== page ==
Environment Agency construction work gathers pace on the major flood scheme for Perry Barr and Witton, near Birmingham. The £32 million project will reduce flood risk for 1,400 properties currently at risk of flooding from the River Tame, including 950 homes.
The Environment Agency carried out a sod-cutting ceremony to mark progression into the main construction of the second phase. The event was attended by Chair of the Environment Agency Emma Howard Boyd. The flood defence scheme has been developed in partnership with Birmingham City Council and Sandwell Metropolitan Borough Council. The partnership ensures that disruption to the park users is minimised and that the local community are kept informed through construction.
The scheme, costing just over £32 million, is part of the Environment Agency’s programme of £2.6 billion investment into flood defences across the country. The scheme was made possible through funding contributions from Birmingham City Council, Regional Flood and Coastal Committee, Arts Council and crowd-funding.
The formal start to the second phase of the scheme was coupled with a tour of the Perry Barr and Witton Flood Risk Management Scheme. This phase of the scheme, will provide additional flood storage at Forge Mill in Sandwell Valley, which is upstream of Perry Barr and Witton, and will control the flow of flood water downstream. Work in the Country Park will include new fencing for improved animal pens at Forge Mill Farm, extending it as a visitor attraction. There will also be improvements to the entrance into the park for pedestrians, cyclists and horse riders entering from the Old Newton Road.
The main aspects of this phase include the building of the new embankment, installation of the river outlet and temporarily re-diverting the river.
The first phase of the scheme was completed in spring 2017. Improvements were made to the existing upstream flood storage area at Perry Hall Playing Fields along with improvement works in Perry Barr and Witton, including wall repairs and wall raising along Brookvale Road, construction of walls along Tame Road and installation of a flood gate at the Atlas Industrial Estate entrance. These measures in isolation would not provide a big enough reduction in flood risk, so Phase 2 will provide the necessary flood water storage during a major flood, such as that experienced in 2007.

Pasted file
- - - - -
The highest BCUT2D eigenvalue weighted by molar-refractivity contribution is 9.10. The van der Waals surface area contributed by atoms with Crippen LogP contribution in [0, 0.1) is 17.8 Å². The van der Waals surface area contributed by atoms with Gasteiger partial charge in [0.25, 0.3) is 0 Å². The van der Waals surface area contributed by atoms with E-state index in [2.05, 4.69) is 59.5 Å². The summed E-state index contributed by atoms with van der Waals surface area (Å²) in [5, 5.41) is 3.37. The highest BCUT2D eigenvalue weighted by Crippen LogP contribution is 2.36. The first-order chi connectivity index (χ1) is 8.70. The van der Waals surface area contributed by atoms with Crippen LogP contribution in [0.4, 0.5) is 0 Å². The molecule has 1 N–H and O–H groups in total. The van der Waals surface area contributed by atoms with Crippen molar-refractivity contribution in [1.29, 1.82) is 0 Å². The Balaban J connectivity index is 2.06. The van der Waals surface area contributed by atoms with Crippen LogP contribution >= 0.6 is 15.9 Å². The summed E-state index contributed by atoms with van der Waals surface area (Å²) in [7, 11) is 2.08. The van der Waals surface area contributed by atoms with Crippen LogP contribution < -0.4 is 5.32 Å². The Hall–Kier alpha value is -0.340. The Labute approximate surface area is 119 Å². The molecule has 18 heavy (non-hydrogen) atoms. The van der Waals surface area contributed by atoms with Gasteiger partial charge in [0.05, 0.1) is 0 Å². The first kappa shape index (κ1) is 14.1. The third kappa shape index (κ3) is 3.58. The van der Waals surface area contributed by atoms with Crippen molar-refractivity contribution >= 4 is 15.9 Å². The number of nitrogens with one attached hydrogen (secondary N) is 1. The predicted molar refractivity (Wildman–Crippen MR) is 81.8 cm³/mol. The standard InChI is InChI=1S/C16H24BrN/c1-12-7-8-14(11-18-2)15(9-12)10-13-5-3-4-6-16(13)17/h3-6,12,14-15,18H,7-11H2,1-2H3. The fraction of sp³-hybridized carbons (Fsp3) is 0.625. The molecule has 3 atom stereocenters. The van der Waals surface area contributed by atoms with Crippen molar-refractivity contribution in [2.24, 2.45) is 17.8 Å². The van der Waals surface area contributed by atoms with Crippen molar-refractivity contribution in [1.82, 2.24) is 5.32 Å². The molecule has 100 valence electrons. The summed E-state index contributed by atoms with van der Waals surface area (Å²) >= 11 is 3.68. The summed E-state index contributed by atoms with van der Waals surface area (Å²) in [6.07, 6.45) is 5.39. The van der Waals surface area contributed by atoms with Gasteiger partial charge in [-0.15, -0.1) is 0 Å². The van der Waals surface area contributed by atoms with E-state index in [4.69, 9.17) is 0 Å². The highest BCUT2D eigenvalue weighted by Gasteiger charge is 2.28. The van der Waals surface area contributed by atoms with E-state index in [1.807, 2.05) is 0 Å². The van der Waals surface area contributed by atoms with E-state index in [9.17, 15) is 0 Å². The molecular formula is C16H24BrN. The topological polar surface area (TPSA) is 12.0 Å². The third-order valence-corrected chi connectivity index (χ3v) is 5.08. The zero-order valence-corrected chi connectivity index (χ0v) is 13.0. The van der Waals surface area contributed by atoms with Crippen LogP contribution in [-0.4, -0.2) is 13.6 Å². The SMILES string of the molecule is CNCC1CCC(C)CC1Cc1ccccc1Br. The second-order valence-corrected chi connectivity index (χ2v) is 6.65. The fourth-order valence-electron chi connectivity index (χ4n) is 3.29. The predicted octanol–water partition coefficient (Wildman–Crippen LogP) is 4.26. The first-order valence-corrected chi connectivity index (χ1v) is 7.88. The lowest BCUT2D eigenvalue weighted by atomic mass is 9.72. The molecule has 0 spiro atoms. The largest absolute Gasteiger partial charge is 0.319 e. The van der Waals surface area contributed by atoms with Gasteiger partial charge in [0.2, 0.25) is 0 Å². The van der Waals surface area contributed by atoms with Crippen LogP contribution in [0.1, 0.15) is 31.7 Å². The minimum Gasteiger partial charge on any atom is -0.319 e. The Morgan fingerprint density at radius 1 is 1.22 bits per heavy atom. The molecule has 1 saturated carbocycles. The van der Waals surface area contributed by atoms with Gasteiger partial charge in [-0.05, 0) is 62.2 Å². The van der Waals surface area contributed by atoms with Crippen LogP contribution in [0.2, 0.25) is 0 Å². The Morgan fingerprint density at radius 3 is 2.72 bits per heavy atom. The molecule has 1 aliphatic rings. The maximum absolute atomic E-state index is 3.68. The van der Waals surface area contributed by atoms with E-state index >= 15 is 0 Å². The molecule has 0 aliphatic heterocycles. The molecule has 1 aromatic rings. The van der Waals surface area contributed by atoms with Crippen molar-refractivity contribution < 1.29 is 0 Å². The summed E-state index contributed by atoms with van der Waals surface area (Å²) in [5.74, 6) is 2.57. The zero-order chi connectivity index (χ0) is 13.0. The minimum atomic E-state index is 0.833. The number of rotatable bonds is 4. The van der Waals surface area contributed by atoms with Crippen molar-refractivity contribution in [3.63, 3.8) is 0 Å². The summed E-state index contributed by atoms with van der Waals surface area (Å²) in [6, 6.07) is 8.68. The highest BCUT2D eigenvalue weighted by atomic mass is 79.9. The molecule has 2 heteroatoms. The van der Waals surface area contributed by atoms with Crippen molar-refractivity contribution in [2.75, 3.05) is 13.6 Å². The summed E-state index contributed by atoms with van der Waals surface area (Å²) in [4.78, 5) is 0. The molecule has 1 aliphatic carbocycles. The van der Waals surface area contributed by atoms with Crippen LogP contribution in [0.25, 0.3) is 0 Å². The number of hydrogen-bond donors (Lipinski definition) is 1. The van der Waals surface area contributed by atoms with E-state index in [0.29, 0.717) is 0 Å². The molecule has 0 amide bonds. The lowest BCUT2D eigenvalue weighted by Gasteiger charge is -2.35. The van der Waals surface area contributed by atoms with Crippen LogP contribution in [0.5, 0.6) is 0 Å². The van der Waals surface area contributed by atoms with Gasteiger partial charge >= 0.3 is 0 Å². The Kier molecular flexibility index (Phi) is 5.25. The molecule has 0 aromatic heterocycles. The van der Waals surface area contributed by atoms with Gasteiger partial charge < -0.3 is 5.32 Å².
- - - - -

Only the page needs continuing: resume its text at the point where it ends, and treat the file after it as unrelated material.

Emma Howard Boyd, chair of the Environment Agency, said:
It’s great to see first-hand work starting at Perry Barr and Witton – a fantastic scheme which not only proves the value of partnership working but which also promises to improve public spaces too. A keen cyclist myself, I’m pleased to see that as well as reducing flood risk the project will improve cycle paths and parkland in the area – a win-win for everyone.
Environment Minister Thérèse Coffey said:
This excellent new scheme will better protect 1,400 more properties from flooding and will improve access to the wonderful Sandwell Valley Country Park for both local residents and tourists.
With funding coming from the government, local councils, the Arts Council and crowd funders, this project is a great example of how by working together, we can help protect our communities and improve our environment.
The scheme is due to complete in spring 2020.
Along with flood defences and flood management schemes, knowing your flood risk is also important when protecting your family and property from flooding. People can check their risk and register to receive free flood warnings by visiting GOV.UK or calling Floodline on 0345 988 1188.